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Sex Transm Infect 88:51-57 doi:10.1136/sextrans-2011-050114
  • Epidemiology
  • Original article

Distinct HIV discordancy patterns by epidemic size in stable sexual partnerships in sub-Saharan Africa

Open Access
  1. Laith J Abu-Raddad1,4,5
  1. 1Infectious Disease Epidemiology Group, Weill Cornell Medical College–Qatar, Cornell University, Qatar Foundation–Education City, Doha, Qatar
  2. 2Department of Infectious Disease Epidemiology, Imperial College London, London, UK
  3. 3Bureau for Global Health, United States Agency for International Development, Washington, DC, USA
  4. 4Department of Public Health, Weill Cornell Medical College, Cornell University, New York, New York, USA
  5. 5Vaccine and Infectious Disease Division, Fred Hutchinson Cancer Research Center, Seattle, Washington, USA
  1. Correspondence to Dr Laith J Abu-Raddad, Weill Cornell Medical College–Qatar, Qatar Foundation–Education City, P.O. Box 24144, Doha, Qatar; lja2002{at}qatar-med.cornell.edu
  1. Contributors HC managed the databases, conducted the data analyses and wrote the first draft of the paper. LJA-R conceived and led the design and conduct of the study and contributed to the data analyses. All authors contributed to the interpretation of the results and drafting of the manuscript. All authors were involved in the finalisation of the manuscript and approved the final version.

  • Accepted 16 October 2011

Abstract

Objective To describe patterns of HIV infection among stable sexual partnerships across sub-Saharan Africa (SSA).

Methods The authors defined measures of HIV discordancy and conducted a comprehensive quantitative assessment of discordancy among stable partnerships in 20 countries in SSA through an analysis of the Demographic and Health Survey data.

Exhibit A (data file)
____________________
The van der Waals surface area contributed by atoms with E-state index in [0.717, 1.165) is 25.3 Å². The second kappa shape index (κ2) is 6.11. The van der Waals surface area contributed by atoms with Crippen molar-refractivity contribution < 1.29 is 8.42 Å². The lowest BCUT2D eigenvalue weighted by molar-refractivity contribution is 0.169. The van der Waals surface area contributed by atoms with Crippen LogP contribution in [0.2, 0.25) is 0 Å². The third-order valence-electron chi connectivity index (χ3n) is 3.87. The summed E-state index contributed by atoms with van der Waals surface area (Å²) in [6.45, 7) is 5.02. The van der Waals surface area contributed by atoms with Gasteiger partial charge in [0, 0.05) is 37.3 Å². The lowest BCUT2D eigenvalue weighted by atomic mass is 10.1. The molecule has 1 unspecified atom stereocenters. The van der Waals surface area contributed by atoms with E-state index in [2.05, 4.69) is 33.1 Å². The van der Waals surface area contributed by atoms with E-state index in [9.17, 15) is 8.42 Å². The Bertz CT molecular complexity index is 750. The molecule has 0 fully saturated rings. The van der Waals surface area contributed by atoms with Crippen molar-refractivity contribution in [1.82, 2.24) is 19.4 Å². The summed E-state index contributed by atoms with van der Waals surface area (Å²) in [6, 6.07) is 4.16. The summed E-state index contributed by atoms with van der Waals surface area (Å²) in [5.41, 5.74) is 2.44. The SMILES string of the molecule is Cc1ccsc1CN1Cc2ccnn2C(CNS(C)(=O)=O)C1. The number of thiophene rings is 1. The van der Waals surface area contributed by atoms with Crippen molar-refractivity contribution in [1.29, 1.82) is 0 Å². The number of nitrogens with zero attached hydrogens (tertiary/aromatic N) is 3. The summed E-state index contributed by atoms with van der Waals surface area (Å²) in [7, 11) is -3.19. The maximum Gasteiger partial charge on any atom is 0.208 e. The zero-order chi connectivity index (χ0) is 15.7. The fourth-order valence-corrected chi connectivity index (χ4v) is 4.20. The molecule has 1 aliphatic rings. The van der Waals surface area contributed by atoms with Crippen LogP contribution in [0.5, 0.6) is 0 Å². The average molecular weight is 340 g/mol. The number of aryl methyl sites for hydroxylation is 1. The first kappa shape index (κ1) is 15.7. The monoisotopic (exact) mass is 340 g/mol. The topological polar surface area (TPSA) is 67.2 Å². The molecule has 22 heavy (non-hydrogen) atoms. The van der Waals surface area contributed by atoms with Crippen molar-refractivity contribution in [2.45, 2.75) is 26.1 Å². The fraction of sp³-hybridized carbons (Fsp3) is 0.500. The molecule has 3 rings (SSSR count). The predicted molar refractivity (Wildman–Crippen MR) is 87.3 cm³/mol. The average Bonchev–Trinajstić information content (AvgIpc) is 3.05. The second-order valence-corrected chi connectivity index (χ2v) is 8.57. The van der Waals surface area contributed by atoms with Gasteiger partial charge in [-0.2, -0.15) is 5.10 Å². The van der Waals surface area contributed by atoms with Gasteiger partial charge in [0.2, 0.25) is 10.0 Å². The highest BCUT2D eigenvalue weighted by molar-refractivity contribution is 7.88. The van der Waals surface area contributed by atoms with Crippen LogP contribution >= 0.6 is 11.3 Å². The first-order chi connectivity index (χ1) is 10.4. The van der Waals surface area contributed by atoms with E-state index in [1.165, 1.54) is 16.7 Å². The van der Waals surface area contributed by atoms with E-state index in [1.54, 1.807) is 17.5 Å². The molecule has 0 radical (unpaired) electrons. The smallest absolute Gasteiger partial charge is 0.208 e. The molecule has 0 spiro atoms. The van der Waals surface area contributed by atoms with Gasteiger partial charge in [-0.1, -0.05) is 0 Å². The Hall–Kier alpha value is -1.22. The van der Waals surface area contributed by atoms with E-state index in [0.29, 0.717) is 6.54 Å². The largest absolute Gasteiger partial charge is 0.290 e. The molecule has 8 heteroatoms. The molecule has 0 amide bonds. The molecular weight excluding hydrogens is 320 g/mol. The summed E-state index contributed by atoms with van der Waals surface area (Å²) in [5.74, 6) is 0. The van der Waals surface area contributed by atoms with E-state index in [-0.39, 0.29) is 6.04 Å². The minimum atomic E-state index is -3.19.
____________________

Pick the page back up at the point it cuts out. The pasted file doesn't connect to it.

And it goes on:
Results HIV prevalence explained at least 50% of the variation in HIV discordancy, with two distinct patterns of discordancy emerging based on HIV prevalence being roughly smaller or larger than 10%. In low-prevalence countries, approximately 75% of partnerships affected by HIV are discordant, while only about half of these are discordant in high-prevalence countries. Out of each 10 HIV infected persons, two to five are engaged in discordant partnerships in low-prevalence countries compared with one to three in high-prevalence countries. Among every 100 partnerships in the population, one to nine are affected by HIV and zero to six are discordant in low-prevalence countries compared with 16–45 and 9–17, respectively, in high-prevalence countries. Finally, zero to four of every 100 sexually active adults are engaged in a discordant partnership in low-prevalence countries compared with six to eight in high-prevalence countries.

Conclusions In high-prevalence countries, a large fraction of stable partnerships were affected by HIV and half were discordant, whereas in low-prevalence countries, fewer stable partnerships were affected by HIV but a higher proportion of them were discordant. The findings provide a global view of HIV infection among stable partnerships in SSA but imply complex considerations for rolling out prevention interventions targeting discordant partnerships.

Footnotes

  • Funding Qatar National Research Fund (QNRF) (NPRP 08-068-3-024), the Biostatistics, Epidemiology, and Biomathematics Research Core at the Weill Cornell Medical College in Qatar (WCMC-Q), The Wellcome Trust, and the National Institutes of Health (R01 AI083034).

  • Competing interests None.

  • Provenance and peer review Not commissioned; externally peer reviewed.

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